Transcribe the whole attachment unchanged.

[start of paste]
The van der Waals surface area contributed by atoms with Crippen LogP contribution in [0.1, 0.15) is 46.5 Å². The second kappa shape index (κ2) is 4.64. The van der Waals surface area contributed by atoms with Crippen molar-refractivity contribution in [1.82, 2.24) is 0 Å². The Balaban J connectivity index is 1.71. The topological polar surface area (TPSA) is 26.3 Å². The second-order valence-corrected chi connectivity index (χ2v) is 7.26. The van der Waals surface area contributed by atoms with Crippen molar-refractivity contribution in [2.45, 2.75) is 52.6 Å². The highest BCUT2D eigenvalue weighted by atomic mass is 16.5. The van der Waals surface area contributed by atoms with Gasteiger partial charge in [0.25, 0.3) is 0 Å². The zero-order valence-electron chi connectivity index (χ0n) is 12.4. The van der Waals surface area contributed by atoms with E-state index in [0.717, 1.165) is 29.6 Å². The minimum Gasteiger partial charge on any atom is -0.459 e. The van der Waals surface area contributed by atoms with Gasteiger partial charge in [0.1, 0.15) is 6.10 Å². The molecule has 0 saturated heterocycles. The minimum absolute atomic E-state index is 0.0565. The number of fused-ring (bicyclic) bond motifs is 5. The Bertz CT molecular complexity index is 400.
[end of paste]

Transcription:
The van der Waals surface area contributed by atoms with Crippen LogP contribution in [0.1, 0.15) is 46.5 Å². The second kappa shape index (κ2) is 4.64. The van der Waals surface area contributed by atoms with Crippen molar-refractivity contribution in [1.82, 2.24) is 0 Å². The Balaban J connectivity index is 1.71. The topological polar surface area (TPSA) is 26.3 Å². The second-order valence-corrected chi connectivity index (χ2v) is 7.26. The van der Waals surface area contributed by atoms with Crippen molar-refractivity contribution in [2.45, 2.75) is 52.6 Å². The highest BCUT2D eigenvalue weighted by atomic mass is 16.5. The van der Waals surface area contributed by atoms with Gasteiger partial charge in [0.25, 0.3) is 0 Å². The zero-order valence-electron chi connectivity index (χ0n) is 12.4. The van der Waals surface area contributed by atoms with E-state index in [0.717, 1.165) is 29.6 Å². The minimum Gasteiger partial charge on any atom is -0.459 e. The van der Waals surface area contributed by atoms with Gasteiger partial charge in [0.1, 0.15) is 6.10 Å². The molecule has 0 saturated heterocycles. The minimum absolute atomic E-state index is 0.0565. The number of fused-ring (bicyclic) bond motifs is 5. The Bertz CT molecular complexity index is 400.